The two-time presidential candidate did not explain or address how the Republican Party and the billionaire Trump were able to appeal to working people facing such conditions, because this is due to the right-wing, anti-working class policies of the Democratic Party and the Biden administration, which Sanders supports, and the political straitjacket of the capitalist two-party system, which gives workers no alternative to the Democrats and Republicans.
Despite his nominal status as an “independent,” Sanders has upheld the two-party monopoly, seeking the presidential nomination of the Democratic Party and now functioning as an integral member of the Senate Democratic leadership.
This role was evident on both of the television talks shows where he appeared on Sunday. He gave perfunctory answers to questions about his New Hampshire speech, then was asked virtually the same question by each moderator: What was his attitude to the third-party candidacy of Professor Cornel West, who is seeking the presidential nomination of the Green Party.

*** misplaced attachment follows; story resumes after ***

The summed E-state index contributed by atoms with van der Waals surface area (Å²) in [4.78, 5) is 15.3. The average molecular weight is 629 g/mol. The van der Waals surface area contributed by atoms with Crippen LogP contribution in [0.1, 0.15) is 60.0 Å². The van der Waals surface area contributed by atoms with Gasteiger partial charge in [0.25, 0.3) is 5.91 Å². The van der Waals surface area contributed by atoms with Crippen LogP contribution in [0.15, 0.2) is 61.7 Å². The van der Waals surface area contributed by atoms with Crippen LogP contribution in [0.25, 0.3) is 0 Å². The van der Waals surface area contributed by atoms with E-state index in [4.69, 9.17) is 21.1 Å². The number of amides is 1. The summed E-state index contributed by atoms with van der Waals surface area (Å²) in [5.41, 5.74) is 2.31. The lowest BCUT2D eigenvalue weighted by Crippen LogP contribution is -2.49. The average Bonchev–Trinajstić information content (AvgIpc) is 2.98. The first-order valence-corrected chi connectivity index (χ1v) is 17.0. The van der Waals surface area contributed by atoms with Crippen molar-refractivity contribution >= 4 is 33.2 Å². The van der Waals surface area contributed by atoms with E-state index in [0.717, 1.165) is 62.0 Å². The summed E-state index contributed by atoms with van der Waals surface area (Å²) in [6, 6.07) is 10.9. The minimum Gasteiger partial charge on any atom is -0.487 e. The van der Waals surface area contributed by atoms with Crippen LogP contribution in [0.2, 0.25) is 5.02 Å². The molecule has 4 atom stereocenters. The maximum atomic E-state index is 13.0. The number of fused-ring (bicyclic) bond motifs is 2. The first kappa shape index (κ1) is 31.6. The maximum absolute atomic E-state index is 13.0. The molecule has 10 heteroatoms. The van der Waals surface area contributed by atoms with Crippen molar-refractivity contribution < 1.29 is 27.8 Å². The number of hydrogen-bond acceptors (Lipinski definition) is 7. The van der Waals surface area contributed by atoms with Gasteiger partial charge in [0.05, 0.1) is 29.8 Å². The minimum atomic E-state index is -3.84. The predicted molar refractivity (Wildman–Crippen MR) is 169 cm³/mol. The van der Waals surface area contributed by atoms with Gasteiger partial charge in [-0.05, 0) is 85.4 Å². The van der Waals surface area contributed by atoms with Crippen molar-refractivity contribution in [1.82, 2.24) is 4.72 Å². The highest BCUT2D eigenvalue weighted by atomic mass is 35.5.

On both programs, Sanders expressed his personal admiration for West, while claiming that re-electing Biden was essential to preventing Trump from returning to power. On “Meet the Press,” he said, “at the end of the day, I think the progressive community in general and the American people have got to make a decision as to whether we stand for democracy or authoritarianism.”
On “State of the Union,” he said he disagreed with “my good friend Cornel West” because “there is a real question whether democracy is going to remain in the United States of America,” and it was necessary to support Biden to keep Trump out.
West himself offers no genuine alternative to working people. But Sanders seeks to suppress any effort, no matter how limited, that might threaten the two-party monopoly and divert votes away from Biden and the Democrats.